The sex industry has been a hot topic of debate recently. Perhaps the most popular view, based on the notion that the sex industry is a necessary evil rooted in human nature, is that it should be deregulated and decriminalized. This view is questionable. On the surface, sexual transactions seem to be a fair trade in which one person wants the service and the other is willing to provide it. A closer look, however, reveals an important element of gender domination that should not be overlooked.
Many people say that the sex trade has existed since ancient times. Those who urge the business to be decriminalized or legalized are unaware of the implicit chauvinism of indulging this so-called necessary evil in men while ignoring the possibility that it may put disadvantaged women into an even worse situation.
Statistics for supply and demand for sexual services in various countries show that the providers are mostly women who are forced to “choose” to sell their bodies to survive. Even in the Netherlands, where the sex industry operates openly, men account for just 10 percent of sex workers, and most provide services to other men.
On the other hand, most of the people paying for such services are men. What they want is entertainment for themselves or guests, and an outlet for sexual desire. To put it simply, women do it for survival, and men do it for lust. Is this “necessary evil” a male evil or a female one?
Taiwanese society should not be so indulgent of men’s behavior while remaining oblivious to the hardships faced by the women involved.
I find it very hard to understand why some women’s groups in Taiwan believe that legalizing the sex industry is the only way to give prostitutes the power to demand that their clients wear condoms, and that this will erase the issue of gender domination. Merely demanding that clients wear condoms will not solve the industry’s fundamental gender domination problem, because it will not change the main problem — that women choose the industry as a way of surviving while men continue to use it to satisfy their desires.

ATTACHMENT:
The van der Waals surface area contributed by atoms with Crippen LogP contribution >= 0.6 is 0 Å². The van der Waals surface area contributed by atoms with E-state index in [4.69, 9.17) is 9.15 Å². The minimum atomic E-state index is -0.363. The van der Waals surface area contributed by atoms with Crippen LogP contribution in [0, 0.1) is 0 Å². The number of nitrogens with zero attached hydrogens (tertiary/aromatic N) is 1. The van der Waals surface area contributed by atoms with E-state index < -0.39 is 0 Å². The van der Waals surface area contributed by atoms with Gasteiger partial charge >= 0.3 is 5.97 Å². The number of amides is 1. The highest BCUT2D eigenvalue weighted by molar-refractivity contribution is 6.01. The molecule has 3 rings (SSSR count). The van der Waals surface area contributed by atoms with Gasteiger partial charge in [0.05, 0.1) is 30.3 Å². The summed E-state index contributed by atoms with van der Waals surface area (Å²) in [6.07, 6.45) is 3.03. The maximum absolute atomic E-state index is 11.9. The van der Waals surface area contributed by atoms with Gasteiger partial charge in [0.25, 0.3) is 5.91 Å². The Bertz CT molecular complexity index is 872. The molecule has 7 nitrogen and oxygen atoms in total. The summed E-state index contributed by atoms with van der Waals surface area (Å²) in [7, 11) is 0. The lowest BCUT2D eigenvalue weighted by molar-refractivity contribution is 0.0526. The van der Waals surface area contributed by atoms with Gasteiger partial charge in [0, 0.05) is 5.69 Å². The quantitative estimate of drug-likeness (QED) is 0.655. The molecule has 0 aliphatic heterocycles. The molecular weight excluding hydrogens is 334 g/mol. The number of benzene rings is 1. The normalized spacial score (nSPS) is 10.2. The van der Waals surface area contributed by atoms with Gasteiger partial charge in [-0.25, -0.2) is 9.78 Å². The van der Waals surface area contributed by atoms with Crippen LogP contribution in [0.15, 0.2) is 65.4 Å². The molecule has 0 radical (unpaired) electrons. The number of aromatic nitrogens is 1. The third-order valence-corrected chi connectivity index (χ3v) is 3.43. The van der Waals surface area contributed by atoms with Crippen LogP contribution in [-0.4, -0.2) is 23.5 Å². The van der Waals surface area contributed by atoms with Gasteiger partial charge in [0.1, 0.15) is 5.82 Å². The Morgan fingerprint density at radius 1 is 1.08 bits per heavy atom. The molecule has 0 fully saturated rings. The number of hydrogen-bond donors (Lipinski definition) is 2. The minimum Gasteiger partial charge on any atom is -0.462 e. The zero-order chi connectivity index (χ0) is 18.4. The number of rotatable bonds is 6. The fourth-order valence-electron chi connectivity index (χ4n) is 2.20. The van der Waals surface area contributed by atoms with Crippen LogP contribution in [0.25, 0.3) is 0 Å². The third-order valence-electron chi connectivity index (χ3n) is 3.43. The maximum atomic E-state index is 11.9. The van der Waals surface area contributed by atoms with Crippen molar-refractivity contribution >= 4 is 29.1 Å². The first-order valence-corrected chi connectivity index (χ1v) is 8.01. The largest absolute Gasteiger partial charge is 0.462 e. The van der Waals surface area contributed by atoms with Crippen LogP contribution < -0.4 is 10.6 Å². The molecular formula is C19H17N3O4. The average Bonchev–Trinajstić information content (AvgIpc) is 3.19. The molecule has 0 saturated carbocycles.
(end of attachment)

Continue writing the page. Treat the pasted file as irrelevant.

I believe the real reasons for the industry’s existence is the state’s inability to offer better welfare to disadvantaged women and society’s indulgence of men. This is not fair trade and the trade that does take place is different from other forms of normal labor. The social costs of health issues and the spread of sexually transmitted diseases means the sex industry is potentially even more harmful to women than drug use.
I am afraid the implicit gender domination will be overlooked if mainstream thinking advocates total legalization and decriminalization of the industry just because a few brave women unwilling to change occupations and wanting to be professional, licensed prostitutes have stepped forward.
I hope everyone will see the sex industry from the gender perspective and consider ways to downsize it, as this is the only way to fundamentally solve the serious problems of disadvantaged women.
National policy should offer disadvantaged women more resources, employment opportunities and welfare benefits. This would greatly decrease the attraction to enter the sex industry. Society must also take a different view of male indulgence. More sex and gender education is necessary to effectively decrease demand.